Not ‘every economist’ believes government can stimulate –
Commentary by Scott Beaulier, Allen Lynch, William S. Mounts
Editor's Note: This commentary was published in
The Macon Telegraph Opinion page February 28, 2009.
Last week President Obama’s Economic Recovery Act was signed into law. The bill amounts to nearly $790 billion in new spending, and it is the latest addition to more than $8 trillion of economic rescue spending. Eight trillion dollars is a difficult number to put in perspective, but in inflation-adjusted dollars, it is comparable to building more than 10,000 Hoover Dams or fighting World War II twice. Or, it translates into $25,000 in tax rebates for every American man, woman, child, and person in prison.
President Obama describes the $790 billion stimulus bill as “the last chance for the economy,” and he described not passing the bill as “catastrophic.” But, was this bill really necessary? Will it “jump start” the economy? Or, is it more “politics as usual”?
We feel Mr. Obama has not answered the tough questions, and he has also lumped all economists together and found agreement among them when, in fact, there are plenty of dissenters.
When asked tough questions, President Obama admits he does not know if parts of the package will work. He still has not answered the question of how his stimulus is any different than the “failed” stimulus of the Bush administration. While the president is trying to control expectations, it is pretty clear what the package will do.
First, the stimulus must be financed through taxation or borrowing. Since the stimulus package is in addition to what the federal government is already doing, it requires additional taxes and/or additional borrowing to get the required money. Therefore, the first effect will be to take money from people in some way and then give it to the government. This effect is pretty obvious.
Second, the federal government will spend the money in, we hope, the ways that are described in the bill. Miami, Fla., will get a new transit system; a boardwalk around Lady Bird Lake in Austin, Texas will be completed; and many dog parks will be financed with stimulus money. We’re dead serious: The bill is loaded with federal funding for Fido’s parks around the country. The limited resources of the economy will be directed to uses determined by the government. This shift from private to governmental decisions is also pretty obvious.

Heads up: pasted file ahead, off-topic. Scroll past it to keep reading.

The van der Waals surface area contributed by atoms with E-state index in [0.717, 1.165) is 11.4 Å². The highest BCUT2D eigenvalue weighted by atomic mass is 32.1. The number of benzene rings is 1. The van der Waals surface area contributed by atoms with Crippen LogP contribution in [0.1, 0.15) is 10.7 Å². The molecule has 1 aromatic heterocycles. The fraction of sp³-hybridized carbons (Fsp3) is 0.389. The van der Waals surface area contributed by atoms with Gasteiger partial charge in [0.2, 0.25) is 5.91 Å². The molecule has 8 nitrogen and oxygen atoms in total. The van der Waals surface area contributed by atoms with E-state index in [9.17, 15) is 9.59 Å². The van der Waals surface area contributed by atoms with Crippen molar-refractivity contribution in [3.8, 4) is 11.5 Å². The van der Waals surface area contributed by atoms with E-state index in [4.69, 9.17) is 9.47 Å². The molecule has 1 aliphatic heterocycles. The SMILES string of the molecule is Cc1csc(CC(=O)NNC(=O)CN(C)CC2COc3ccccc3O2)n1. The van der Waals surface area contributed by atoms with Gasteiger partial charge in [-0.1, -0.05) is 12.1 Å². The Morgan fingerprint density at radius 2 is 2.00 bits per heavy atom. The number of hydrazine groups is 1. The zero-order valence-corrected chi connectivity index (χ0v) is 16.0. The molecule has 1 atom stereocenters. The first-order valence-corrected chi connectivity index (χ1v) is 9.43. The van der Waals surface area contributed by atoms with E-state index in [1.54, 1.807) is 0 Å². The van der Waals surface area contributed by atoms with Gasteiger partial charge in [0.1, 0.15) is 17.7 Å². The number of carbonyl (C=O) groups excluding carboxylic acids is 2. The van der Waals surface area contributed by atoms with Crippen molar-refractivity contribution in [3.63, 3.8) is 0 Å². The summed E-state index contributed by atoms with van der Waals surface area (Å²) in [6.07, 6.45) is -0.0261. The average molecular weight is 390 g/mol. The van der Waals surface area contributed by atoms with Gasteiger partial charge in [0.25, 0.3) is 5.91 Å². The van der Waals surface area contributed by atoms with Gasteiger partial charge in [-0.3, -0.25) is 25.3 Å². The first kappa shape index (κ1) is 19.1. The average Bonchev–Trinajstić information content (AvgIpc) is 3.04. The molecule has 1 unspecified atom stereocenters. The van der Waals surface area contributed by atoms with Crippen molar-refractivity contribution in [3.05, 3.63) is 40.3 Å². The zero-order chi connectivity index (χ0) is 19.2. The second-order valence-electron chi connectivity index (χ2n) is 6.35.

The third effect is not so obvious. Had the government refrained from spending $8 trillion, the money could have been allocated differently. Every economist — yes, every economist — calls this the opportunity cost of an action; by choosing to spend, we are necessarily giving up other alternatives. It’s a basic economic principle that Obama and his advisors seem to have ignored, and it says that all we will ever see is his spending; we will never see the outcomes of less or no spending.
Thanks to Obama’s stimulus bill and the many unnecessary government interventions by his predecessors in the White House, the fundamental nature of the U.S. economy has been altered.
America’s future as a lamp of liberty looks dim, and the U.S. will soon fall out of the Top 10 list of most economically free nations in the world. We will be less free, and the financial strain from the government’s fiscal foolishness will be felt for centuries. Over time, our economy will shift from one based on private investment to more public spending, which will result in slower long run economic growth.
For these reasons, we strongly object to Obama’s argument that “every economist” agrees that more stimulus is needed. As trained economists, we are unable to imagine the government being able to stimulate an economy, and we are deeply concerned about the future burdens our promises today are creating.
Governments are not there to provide a helping hand to the “invisible hand” of the market. Instead, they are a grabbing hand looking to reallocate resources from one person — in this case future generations — to another. We wish Obama and his advisors would think about adopting a more realistic and less romantic notion of government.
Sitting in our offices and watching the crisis unfold, we have been opposed to every bailout measure Obama and Mr. Bush have introduced. We wish the president could reverse course and stop intervening into the market, but we know that will not happen.
Instead, our request is more simple: Please watch what you say and revise your “every economist” generalization to “every economist less three.”
Scott Beaulier is Department Chair of Economics at Mercer University.
Allen Lynch is Associate Professor of Economics at Mercer. William S. Mounts is Interim Dean of the Stetson
School of Business and Economics at Mercer.
Not ‘every economist’ believes government can stimulate - Macon Telegraph 2/28/09
Perils of Democracy, Part 5 - J.A. Davis & Steve Scroggins
Economic Worldviews - X-Files parody
Socialism, Republican Style - Michael Tennant
Instead of Stimulus, Do Nothing---Seriously - Robert Higgs
Ticking Time Bomb Explodes, Public Is Shocked - Robert Higgs
The Grabbing Hand - Government Pathologies and Their Cures - Andrei Shleifer & Robert W. Vishny
Why Did This [meltdown] Happen? - Thomas DiLorenzo
Obama's Stimulus - Phyllis Schlafly
America's biggest problem is big government - Dr. Gary Wolfram